• Converse and problem solve with multiple members of the healthcare team in a dynamic, fast-paced environment.
  • Engage in critical thinking and analysis in a timely fashion to ensure prompt and safe delivery of care.
  • Engage in ethical decision making, properly weighing pros, cons and patients' preferences.
  • Obtain and interpret assessment and patient care information from a variety of media including written reports, verbal reports, and electronic orders in a timely fashion to assist in providing safe, competent care.

Behavioral

General: A student must possess appropriate mental and behavioral health required for full use of his/her intellectual abilities, the exercise of good judgment, the prompt completion of all responsibilities attendant to the diagnosis and care of patients, and the development of mature, sensitive and effective relationships with and colleagues.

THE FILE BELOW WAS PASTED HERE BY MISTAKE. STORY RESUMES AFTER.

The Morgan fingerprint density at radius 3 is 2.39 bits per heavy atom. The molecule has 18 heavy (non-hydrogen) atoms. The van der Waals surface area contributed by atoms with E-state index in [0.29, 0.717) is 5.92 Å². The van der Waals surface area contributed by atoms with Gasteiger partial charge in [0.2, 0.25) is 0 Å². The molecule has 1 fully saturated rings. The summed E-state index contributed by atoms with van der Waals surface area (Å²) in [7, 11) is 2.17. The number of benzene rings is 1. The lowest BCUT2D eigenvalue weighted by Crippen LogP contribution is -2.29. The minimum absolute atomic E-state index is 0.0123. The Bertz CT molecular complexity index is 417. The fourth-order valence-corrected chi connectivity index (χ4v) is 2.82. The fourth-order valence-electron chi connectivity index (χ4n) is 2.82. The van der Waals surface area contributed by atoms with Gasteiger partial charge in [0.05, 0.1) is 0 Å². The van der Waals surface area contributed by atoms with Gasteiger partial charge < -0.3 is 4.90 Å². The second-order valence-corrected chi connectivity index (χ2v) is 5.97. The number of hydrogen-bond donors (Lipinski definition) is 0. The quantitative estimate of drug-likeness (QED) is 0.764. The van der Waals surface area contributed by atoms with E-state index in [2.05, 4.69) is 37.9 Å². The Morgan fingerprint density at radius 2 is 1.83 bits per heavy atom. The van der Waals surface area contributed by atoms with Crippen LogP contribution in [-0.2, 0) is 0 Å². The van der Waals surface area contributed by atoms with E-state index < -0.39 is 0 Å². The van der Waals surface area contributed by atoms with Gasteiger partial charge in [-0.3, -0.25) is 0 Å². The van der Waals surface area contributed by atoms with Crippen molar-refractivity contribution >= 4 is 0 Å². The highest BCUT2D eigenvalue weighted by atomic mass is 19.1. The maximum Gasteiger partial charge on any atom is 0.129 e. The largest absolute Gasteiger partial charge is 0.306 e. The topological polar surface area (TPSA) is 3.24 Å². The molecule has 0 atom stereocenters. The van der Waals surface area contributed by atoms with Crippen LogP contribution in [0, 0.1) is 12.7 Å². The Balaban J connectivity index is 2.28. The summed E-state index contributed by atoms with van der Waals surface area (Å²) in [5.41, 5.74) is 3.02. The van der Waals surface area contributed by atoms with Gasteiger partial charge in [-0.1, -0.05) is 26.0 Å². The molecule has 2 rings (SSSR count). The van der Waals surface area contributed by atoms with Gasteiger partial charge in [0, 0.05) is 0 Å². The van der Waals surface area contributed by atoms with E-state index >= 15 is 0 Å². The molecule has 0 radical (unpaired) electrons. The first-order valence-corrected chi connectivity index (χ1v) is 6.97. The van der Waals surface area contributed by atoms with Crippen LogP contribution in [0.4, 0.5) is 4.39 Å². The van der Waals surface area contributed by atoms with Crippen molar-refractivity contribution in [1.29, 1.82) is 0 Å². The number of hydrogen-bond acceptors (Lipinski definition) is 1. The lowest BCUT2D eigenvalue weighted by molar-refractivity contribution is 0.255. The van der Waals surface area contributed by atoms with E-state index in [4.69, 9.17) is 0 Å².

Examples of tasks which espouse proper mental and behavioral health include, but are not limited to:

  • Ability to adapt to rapidly changing environments; maintain functionality and flexibility in highly stressful and uncertain environments and circumstances.
  • Ability to be flexible; functioning well in the face of uncertainties inherent in the clinical setting and the patient's clinical trajectory.
  • Demonstration of compassion, integrity and concern for patients, colleagues and others.
  • Ability to accept constructive feedback (provided verbally or in writing) in the didactic and clinical portions of the program and appropriately modifying behavior based on the feedback.
  • Appropriately modify behavior based on feedback
    Demonstration of appropriate interprofessional relationships with other colleagues and staff.
  • Demonstration of appropriate, non-discriminatory and honest relationships with patients, families and communities.
  • Demonstration of appropriate professional boundaries with patients and families, including the avoidance of contacting patients via social media (i.e., Facebook)